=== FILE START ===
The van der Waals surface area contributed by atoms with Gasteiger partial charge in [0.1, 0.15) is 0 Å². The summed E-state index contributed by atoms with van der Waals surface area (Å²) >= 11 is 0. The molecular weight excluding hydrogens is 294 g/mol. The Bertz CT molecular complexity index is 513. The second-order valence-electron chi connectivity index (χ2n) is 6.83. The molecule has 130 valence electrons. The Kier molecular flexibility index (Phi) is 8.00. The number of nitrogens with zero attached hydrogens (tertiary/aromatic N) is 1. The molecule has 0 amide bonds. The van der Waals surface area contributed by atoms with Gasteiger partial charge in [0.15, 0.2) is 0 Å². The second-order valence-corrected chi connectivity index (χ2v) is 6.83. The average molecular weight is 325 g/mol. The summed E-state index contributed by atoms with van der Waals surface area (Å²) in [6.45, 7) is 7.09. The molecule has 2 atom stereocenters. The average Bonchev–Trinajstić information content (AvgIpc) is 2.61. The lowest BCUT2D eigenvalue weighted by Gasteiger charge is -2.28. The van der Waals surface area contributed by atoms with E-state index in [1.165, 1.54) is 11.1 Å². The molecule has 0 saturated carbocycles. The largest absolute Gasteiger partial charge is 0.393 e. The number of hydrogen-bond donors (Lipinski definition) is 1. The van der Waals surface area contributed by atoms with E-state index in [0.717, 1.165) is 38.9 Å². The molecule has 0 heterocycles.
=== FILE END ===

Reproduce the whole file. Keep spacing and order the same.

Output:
The van der Waals surface area contributed by atoms with Gasteiger partial charge in [0.1, 0.15) is 0 Å². The summed E-state index contributed by atoms with van der Waals surface area (Å²) >= 11 is 0. The molecular weight excluding hydrogens is 294 g/mol. The Bertz CT molecular complexity index is 513. The second-order valence-electron chi connectivity index (χ2n) is 6.83. The molecule has 130 valence electrons. The Kier molecular flexibility index (Phi) is 8.00. The number of nitrogens with zero attached hydrogens (tertiary/aromatic N) is 1. The molecule has 0 amide bonds. The van der Waals surface area contributed by atoms with Gasteiger partial charge in [0.15, 0.2) is 0 Å². The second-order valence-corrected chi connectivity index (χ2v) is 6.83. The average molecular weight is 325 g/mol. The summed E-state index contributed by atoms with van der Waals surface area (Å²) in [6.45, 7) is 7.09. The molecule has 2 atom stereocenters. The average Bonchev–Trinajstić information content (AvgIpc) is 2.61. The lowest BCUT2D eigenvalue weighted by Gasteiger charge is -2.28. The van der Waals surface area contributed by atoms with E-state index in [1.165, 1.54) is 11.1 Å². The molecule has 0 saturated carbocycles. The largest absolute Gasteiger partial charge is 0.393 e. The number of hydrogen-bond donors (Lipinski definition) is 1. The van der Waals surface area contributed by atoms with E-state index in [0.717, 1.165) is 38.9 Å². The molecule has 0 heterocycles.